Joanna Garcia Swisher: 'Sweet Magnolias' character 'going to have a lot of gray hair'

JoAnna Garcia returns for Season 2 of "Sweet Magnolias." File Photo by Jim Ruymen/UPI
JoAnna Garcia returns for Season 2 of "Sweet Magnolias." File Photo by Jim Ruymen/UPI | License Photo

LOS ANGELES, Feb. 7 (UPI) -- Joanna Garcia Swisher said Season 2 of Sweet Magnolias, streaming on Netflix, increases her character Maddie's stress. Garcia Swisher, 42, discussed some of the season's most challenging developments regarding Maddie's sons, her love life and her political activism, with spoilers.

"Maddie's going to have a lot of gray hair this season," Garcia Swisher told UPI in a Zoom interview. "It started and ended with a bang in Season 1, and we do the same thing in Season 2."


The drama, based on Sherryl Woods books, became the No. 1 new show on Netflix when it premiered in May 2020. Set in the fictional Serenity, S.C., Sweet Magnolias is about the friendship between three Southern women.

Season 1 ended in a cliffhanger with Maddie responding to the scene of an automobile accident. Her son, Kyle (Logan Allen), was in the car, and the identity of the other passenger remained unknown.



Season 2 picked up in the hospital, in which Maddie found out Kyle was in a crash. Then, her oldest son, Ty (Carson Rowland), got in a fight in the waiting room with his rival, Jackson, and got injured. Maddie's sons' recoveries create stress in the household.

"I didn't realize that there was going to be a plot twist, and I wasn't going to be dealing with just one health issue," Garcia Swisher said. "I think it's humbling for Maddie."

The season premiere opens with Maddie, Dana Sue (Brooke Elliott), Helen (Heather Headley) and other friends forming a prayer circle in the hospital waiting room. Garcia Swisher said she felt it was important to continue the show's celebration of faith.

"It's one of the main characters of our show," Garcia Swisher said. "Regardless of your faith or how particularly religious you may be, I think it is a huge character on our show."

Another factor that causes Maddie stress is Ty's decision to stay in Serenity for college. His broken arm means he's unable to pitch on the baseball team, so an athletic scholarship is no longer available.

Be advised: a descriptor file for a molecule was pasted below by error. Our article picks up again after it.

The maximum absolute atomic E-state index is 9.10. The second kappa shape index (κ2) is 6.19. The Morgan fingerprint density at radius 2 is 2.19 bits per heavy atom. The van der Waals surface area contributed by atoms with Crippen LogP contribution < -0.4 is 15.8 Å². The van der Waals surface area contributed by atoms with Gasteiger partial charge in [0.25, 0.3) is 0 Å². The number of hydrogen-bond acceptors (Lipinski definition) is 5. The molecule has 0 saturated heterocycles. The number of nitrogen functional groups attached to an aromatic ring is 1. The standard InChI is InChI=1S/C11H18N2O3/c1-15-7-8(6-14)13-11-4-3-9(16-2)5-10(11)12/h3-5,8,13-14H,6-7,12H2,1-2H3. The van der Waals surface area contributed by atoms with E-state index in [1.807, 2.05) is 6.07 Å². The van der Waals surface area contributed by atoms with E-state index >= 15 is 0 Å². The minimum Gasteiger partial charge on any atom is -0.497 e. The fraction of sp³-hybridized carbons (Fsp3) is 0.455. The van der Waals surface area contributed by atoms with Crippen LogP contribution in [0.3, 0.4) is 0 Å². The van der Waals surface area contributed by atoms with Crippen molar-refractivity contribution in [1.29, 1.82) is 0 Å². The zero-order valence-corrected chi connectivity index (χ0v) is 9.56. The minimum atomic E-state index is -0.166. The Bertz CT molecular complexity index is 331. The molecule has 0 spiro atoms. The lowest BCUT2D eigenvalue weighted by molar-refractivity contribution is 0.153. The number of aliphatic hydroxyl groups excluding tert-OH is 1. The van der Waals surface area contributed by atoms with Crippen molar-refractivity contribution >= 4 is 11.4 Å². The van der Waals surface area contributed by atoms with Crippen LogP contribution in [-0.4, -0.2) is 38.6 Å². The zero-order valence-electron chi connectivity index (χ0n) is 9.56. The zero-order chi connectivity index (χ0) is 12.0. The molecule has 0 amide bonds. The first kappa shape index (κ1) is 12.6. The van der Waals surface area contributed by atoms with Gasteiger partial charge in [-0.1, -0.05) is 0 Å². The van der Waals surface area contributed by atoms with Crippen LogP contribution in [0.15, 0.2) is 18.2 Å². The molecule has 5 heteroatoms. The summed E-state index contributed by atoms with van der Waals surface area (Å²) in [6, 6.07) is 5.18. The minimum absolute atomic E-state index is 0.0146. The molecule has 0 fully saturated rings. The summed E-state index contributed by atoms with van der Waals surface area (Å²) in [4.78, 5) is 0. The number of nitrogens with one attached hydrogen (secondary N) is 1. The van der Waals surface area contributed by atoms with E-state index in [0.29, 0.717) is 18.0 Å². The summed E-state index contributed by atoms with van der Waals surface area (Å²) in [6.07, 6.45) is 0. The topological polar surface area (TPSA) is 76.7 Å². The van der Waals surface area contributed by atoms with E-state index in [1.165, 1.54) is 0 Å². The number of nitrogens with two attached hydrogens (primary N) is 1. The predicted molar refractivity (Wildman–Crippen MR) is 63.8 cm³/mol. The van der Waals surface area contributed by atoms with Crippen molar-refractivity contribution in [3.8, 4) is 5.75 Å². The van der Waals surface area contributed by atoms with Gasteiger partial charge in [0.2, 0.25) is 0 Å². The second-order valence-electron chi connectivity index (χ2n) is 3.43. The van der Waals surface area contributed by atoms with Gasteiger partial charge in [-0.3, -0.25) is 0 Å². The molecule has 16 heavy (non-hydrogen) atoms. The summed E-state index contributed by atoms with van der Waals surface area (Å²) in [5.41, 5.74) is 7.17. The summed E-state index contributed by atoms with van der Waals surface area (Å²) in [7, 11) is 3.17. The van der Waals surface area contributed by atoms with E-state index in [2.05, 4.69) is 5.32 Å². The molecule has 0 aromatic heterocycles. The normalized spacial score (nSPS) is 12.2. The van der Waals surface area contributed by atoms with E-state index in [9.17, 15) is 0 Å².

"It's just about being supportive of him where he's at," Garcia Swisher said. "Sometimes life makes some decisions for you that you weren't really anticipating."


Kyle recovers at home and refuses to talk to his family about the accident. He turns to an unlikely source for comfort, his stepmother Noreen (Jamie Lynn Spears). Maddie also has to swallow her pride and thank her ex-husband's (Chris Klein) new wife for helping Kyle.

"That was a big one to bite off for me," Garcia Swisher said. "It's kind of a bitter pill to swallow. At the end of the day, the love that she has for her children leads her to make decisions that are harder, but the right one for her kids."

Season 1 also ended with Maddie's relationship with Cal (Justin Bruening) uncertain. Coach Cal invited a recruiter to see Ty pitch, which Maddie considered overstepping.

The dust begins to settle after Ty's injury, and Cal's team suffers without its star pitcher in Season 2. Along the way, Maddie opens herself back up to Cal.

"The hardest thing for Maddie in Season 1 was to accept that love," Garcia Swisher said. "Cal, I think, represents not only a great love, but allowing yourself to have that in your life and sometimes letting go of that resistance."


One new storyline in Season 2 involves Maddie advocating against restrictive street parking outside her spa. One hour parking isn't enough time for her clients' sessions, and many Serenity citizens consider the restrictions an overreach.

"People are unhappy here and it's not just about parking," Garcia Swisher said. "It's about a general culture. So how can we lead the troops into battle to make for a better town that for the most part people are really proud of?"

Garcia Swisher said the resolution of the political story is about more than just street parking. The actor said she hopes Sweet Magnolias inspires fans to become involved in their communities.

"The idea of justice being done is really important for me," Garcia Swisher said. "It shows you the power of banding together and talking. It's really about coming together and making the town stronger."

Maddie wasn't the only one going gray waiting to see what happened in Serenity. Fans had to wait longer for Season 2 because the COVID-19 pandemic delayed production.

In March, Sweet Magnolias resumed production in Atlanta., under COVID-19 safety protocols. Garcia Swisher said the crew's tireless work taking extra steps to ensure minimal contact and safety made it possible to continue working.


"They are the heroes of all of it," Garcia Swisher said. "They work the hardest, the longest. We at least could take our masks off to work, but they were masked and goggled. It was definitely a lot."

Netflix has not ordered a third season of the show. Garcia Swisher said she and the cast and crew hope they will return, provided Season 2 viewership is as strong as Season 1.

"It feels like we have so much support from Netflix," Garcia Swisher said. "Obviously, the show has to do well, and it has to make sense for them, but we genuinely feel that love from them. We certainly all want to do it again."

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